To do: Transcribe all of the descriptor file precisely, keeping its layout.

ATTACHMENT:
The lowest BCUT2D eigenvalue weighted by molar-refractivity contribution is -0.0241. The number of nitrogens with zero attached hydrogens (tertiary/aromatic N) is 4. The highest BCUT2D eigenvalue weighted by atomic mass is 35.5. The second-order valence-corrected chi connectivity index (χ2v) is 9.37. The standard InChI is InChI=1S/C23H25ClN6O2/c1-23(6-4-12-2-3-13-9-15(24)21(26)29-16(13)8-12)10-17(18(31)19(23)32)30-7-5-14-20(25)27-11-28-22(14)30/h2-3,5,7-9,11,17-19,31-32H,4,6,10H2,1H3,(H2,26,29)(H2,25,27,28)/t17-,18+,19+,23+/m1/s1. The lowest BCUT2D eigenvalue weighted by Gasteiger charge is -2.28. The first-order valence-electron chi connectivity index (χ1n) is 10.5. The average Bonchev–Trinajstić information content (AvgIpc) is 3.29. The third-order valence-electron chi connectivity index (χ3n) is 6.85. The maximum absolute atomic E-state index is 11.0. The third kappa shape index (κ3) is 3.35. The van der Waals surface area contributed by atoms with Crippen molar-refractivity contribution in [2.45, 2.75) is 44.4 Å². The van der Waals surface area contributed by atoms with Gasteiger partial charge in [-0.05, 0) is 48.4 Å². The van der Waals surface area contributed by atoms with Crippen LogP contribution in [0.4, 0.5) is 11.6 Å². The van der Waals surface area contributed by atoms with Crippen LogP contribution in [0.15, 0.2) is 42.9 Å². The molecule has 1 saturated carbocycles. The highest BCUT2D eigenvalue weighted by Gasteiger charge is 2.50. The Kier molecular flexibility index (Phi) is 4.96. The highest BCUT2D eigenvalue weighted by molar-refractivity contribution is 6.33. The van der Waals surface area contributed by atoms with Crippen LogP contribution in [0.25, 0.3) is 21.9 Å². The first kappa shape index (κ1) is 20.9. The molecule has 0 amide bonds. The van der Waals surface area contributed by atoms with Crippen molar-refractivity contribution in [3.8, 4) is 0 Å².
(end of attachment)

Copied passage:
The lowest BCUT2D eigenvalue weighted by molar-refractivity contribution is -0.0241. The number of nitrogens with zero attached hydrogens (tertiary/aromatic N) is 4. The highest BCUT2D eigenvalue weighted by atomic mass is 35.5. The second-order valence-corrected chi connectivity index (χ2v) is 9.37. The standard InChI is InChI=1S/C23H25ClN6O2/c1-23(6-4-12-2-3-13-9-15(24)21(26)29-16(13)8-12)10-17(18(31)19(23)32)30-7-5-14-20(25)27-11-28-22(14)30/h2-3,5,7-9,11,17-19,31-32H,4,6,10H2,1H3,(H2,26,29)(H2,25,27,28)/t17-,18+,19+,23+/m1/s1. The lowest BCUT2D eigenvalue weighted by Gasteiger charge is -2.28. The first-order valence-electron chi connectivity index (χ1n) is 10.5. The average Bonchev–Trinajstić information content (AvgIpc) is 3.29. The third-order valence-electron chi connectivity index (χ3n) is 6.85. The maximum absolute atomic E-state index is 11.0. The third kappa shape index (κ3) is 3.35. The van der Waals surface area contributed by atoms with Crippen molar-refractivity contribution in [2.45, 2.75) is 44.4 Å². The van der Waals surface area contributed by atoms with Gasteiger partial charge in [-0.05, 0) is 48.4 Å². The van der Waals surface area contributed by atoms with Crippen LogP contribution in [0.4, 0.5) is 11.6 Å². The van der Waals surface area contributed by atoms with Crippen LogP contribution in [0.15, 0.2) is 42.9 Å². The molecule has 1 saturated carbocycles. The highest BCUT2D eigenvalue weighted by Gasteiger charge is 2.50. The Kier molecular flexibility index (Phi) is 4.96. The highest BCUT2D eigenvalue weighted by molar-refractivity contribution is 6.33. The van der Waals surface area contributed by atoms with Crippen LogP contribution in [0.25, 0.3) is 21.9 Å². The first kappa shape index (κ1) is 20.9. The molecule has 0 amide bonds. The van der Waals surface area contributed by atoms with Crippen molar-refractivity contribution in [3.8, 4) is 0 Å².